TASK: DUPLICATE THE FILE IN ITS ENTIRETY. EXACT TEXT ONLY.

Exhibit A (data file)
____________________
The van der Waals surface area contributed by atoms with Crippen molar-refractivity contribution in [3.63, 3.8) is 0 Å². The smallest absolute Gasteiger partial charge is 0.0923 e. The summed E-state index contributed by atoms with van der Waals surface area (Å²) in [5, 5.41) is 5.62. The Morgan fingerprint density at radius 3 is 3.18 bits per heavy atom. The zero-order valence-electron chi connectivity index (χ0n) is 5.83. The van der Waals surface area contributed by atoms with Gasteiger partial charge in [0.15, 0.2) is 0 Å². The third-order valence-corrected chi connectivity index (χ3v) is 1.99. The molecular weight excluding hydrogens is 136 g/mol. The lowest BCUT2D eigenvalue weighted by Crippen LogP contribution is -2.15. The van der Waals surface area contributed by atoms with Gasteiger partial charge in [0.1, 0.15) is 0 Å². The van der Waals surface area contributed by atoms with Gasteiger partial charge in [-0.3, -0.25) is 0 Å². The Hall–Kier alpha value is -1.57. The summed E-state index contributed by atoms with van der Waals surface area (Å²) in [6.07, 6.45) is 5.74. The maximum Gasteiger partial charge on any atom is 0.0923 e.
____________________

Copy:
The van der Waals surface area contributed by atoms with Crippen molar-refractivity contribution in [3.63, 3.8) is 0 Å². The smallest absolute Gasteiger partial charge is 0.0923 e. The summed E-state index contributed by atoms with van der Waals surface area (Å²) in [5, 5.41) is 5.62. The Morgan fingerprint density at radius 3 is 3.18 bits per heavy atom. The zero-order valence-electron chi connectivity index (χ0n) is 5.83. The van der Waals surface area contributed by atoms with Gasteiger partial charge in [0.15, 0.2) is 0 Å². The third-order valence-corrected chi connectivity index (χ3v) is 1.99. The molecular weight excluding hydrogens is 136 g/mol. The lowest BCUT2D eigenvalue weighted by Crippen LogP contribution is -2.15. The van der Waals surface area contributed by atoms with Gasteiger partial charge in [0.1, 0.15) is 0 Å². The van der Waals surface area contributed by atoms with Gasteiger partial charge in [-0.3, -0.25) is 0 Å². The Hall–Kier alpha value is -1.57. The summed E-state index contributed by atoms with van der Waals surface area (Å²) in [6.07, 6.45) is 5.74. The maximum Gasteiger partial charge on any atom is 0.0923 e.